When the Knicks drafted Mitchell Robinson in the second round of the 2018 NBA Draft, it was because of his raw talent, athleticism, and incredible blocking ability.
And, through his first two seasons at The Garden, the 22-year-old center has been the Knicks’ most electrifying player and has fans drooling over his upside.
His incredible efficiency in 2019-20 allowed him to surpass NBA legend Wilt Chamberlain, setting the NBA record for field goal percentage in a single season with a mark of .741.
Don’t expect that kind of percentage to be repeated next season. Robinson took 92.4 percent of his shots at the rim, and for the Knicks to improve as a team and for Robinson to add more weapons to his arsenal, he’s going to need to expand his role and his range.
With Tom Thibodeau taking over the Knicks’ bench, Robinson will be asked to be more than a rim-runner and paint beast. Robinson is yet to attempt a three-pointer in the NBA, and while no one is expecting him to add the range of Nikola Jokic, Kristaps Porzingis, or Brook Lopez, Robinson would benefit from adding more variety to his game.
Having coached Joakim Noah and Karl-Anthony Towns, Thibodeau will need Robinson to become a multi-faceted offensive big man. A key will be developing Robinson’s touch, passing ability, and dribbling. Right now, Robinson rarely puts the ball on the floor. Imagine how difficult it will be for opponents to contain him if he’s able to add dribble moves and jumper?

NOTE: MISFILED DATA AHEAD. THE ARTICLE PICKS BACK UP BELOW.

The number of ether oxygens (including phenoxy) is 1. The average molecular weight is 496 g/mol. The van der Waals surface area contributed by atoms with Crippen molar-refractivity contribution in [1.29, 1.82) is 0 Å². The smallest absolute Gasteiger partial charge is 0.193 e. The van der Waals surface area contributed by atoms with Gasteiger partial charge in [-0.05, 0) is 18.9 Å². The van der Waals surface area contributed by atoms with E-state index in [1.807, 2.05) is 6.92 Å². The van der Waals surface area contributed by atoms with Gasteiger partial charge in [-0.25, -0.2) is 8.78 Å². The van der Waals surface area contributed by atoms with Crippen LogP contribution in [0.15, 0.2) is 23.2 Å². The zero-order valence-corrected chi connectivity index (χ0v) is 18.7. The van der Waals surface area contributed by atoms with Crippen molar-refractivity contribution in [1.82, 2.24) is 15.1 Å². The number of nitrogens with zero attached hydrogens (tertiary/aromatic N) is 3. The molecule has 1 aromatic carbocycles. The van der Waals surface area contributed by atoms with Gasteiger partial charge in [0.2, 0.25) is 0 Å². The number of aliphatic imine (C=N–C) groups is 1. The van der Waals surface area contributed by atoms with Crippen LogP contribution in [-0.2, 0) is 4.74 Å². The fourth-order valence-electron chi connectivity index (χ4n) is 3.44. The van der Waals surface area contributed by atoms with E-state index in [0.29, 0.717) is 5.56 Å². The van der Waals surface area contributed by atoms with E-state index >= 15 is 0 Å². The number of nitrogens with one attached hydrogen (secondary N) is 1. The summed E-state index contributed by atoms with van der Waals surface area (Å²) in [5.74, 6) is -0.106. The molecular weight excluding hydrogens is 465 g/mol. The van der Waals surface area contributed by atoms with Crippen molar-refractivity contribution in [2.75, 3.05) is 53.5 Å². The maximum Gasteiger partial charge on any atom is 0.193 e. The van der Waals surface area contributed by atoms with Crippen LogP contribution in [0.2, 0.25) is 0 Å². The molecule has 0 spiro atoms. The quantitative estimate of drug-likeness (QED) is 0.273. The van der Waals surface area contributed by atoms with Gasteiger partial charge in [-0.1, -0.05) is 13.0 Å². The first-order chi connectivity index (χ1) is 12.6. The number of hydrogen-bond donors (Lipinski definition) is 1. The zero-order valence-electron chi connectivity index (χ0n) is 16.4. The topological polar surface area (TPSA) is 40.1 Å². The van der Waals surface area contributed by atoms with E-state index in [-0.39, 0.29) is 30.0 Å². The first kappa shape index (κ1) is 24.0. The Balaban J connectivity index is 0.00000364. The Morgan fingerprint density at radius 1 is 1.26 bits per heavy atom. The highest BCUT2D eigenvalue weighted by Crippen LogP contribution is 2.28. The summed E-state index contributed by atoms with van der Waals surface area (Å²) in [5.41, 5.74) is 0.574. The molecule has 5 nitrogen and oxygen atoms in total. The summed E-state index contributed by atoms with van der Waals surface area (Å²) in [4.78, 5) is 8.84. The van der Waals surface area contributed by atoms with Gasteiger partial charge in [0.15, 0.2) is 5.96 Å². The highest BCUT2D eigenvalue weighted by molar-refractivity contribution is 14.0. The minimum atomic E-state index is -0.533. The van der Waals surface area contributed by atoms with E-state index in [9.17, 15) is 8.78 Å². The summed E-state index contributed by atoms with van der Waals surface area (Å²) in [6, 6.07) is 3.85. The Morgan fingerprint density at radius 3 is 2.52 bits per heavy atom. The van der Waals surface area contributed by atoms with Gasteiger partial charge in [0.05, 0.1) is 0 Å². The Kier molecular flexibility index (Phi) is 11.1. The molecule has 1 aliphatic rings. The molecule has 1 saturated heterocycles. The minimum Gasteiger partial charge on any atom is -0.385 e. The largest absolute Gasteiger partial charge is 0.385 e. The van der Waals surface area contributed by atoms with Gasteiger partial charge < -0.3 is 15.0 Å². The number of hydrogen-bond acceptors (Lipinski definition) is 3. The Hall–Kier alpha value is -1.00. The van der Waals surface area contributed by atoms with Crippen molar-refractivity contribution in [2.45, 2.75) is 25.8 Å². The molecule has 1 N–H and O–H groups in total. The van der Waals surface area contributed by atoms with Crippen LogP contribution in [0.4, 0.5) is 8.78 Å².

He showed off some flashy handles and sank some threes earlier this summer on Instagram. That and his frequency for shooting beyond the arc during his high school years at Chalmette means there’s potential to be untapped.
Yet, the biggest thing holding Robinson back is foul trouble. Robinson averaged 3.2 personal fouls per game while averaging 23.1 minutes per game during the 2019-20 season; so, per 36 minutes, Robinson would have committed 4.9 fouls per game. That’s a little too close to comfort, and partially explains why he only started seven games.
His fouls per 36 minutes fell by 0.8 in year two, compared to his rookie season average of 5.7, but the Knicks need him to help his own cause (and theirs) by continuing to cut down on the whistles. Rasheed Wallace and Paul Millsap are among the examples of All-Stars who were able to trim down their fouling as they added experience following their early years.
Robinson brings the block party, his 119 blocks ranked sixth overall in 2019-20. If he can stay away from foul trouble and stay on the court, he could vie for the league lead in 2020-21. He excels at tracking the ball in the air and pulling down boards – averaging seven rebounds in 23.1 minutes of action, and 10.9 across a 36-minute average.
A more well-rounded, better-disciplined Robinson is a scary thought for opponents. With hard work and the guiding hand of Thibodeau, Robinson can establish himself as one of the NBA’s most dominant big men.